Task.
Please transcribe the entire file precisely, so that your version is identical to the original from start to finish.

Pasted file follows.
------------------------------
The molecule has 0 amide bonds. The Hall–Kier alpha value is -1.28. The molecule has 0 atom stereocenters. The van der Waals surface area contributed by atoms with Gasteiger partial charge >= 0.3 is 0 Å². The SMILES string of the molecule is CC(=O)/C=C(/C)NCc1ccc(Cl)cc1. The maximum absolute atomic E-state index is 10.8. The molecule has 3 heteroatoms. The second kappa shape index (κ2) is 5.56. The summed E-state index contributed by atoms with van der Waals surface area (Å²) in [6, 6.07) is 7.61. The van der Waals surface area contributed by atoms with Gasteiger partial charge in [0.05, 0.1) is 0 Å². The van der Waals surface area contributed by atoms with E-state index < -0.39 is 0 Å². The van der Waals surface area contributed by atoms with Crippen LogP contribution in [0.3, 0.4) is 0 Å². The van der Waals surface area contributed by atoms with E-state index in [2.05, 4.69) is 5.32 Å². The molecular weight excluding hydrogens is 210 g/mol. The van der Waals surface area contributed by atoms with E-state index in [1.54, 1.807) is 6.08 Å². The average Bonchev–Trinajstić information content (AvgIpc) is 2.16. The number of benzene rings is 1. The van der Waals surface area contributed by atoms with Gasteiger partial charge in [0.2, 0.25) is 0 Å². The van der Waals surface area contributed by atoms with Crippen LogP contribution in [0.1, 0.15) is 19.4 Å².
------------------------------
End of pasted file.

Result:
The molecule has 0 amide bonds. The Hall–Kier alpha value is -1.28. The molecule has 0 atom stereocenters. The van der Waals surface area contributed by atoms with Gasteiger partial charge >= 0.3 is 0 Å². The SMILES string of the molecule is CC(=O)/C=C(/C)NCc1ccc(Cl)cc1. The maximum absolute atomic E-state index is 10.8. The molecule has 3 heteroatoms. The second kappa shape index (κ2) is 5.56. The summed E-state index contributed by atoms with van der Waals surface area (Å²) in [6, 6.07) is 7.61. The van der Waals surface area contributed by atoms with Gasteiger partial charge in [0.05, 0.1) is 0 Å². The van der Waals surface area contributed by atoms with E-state index < -0.39 is 0 Å². The van der Waals surface area contributed by atoms with Crippen LogP contribution in [0.3, 0.4) is 0 Å². The van der Waals surface area contributed by atoms with E-state index in [2.05, 4.69) is 5.32 Å². The molecular weight excluding hydrogens is 210 g/mol. The van der Waals surface area contributed by atoms with E-state index in [1.54, 1.807) is 6.08 Å². The average Bonchev–Trinajstić information content (AvgIpc) is 2.16. The number of benzene rings is 1. The van der Waals surface area contributed by atoms with Gasteiger partial charge in [0.2, 0.25) is 0 Å². The van der Waals surface area contributed by atoms with Crippen LogP contribution in [0.1, 0.15) is 19.4 Å².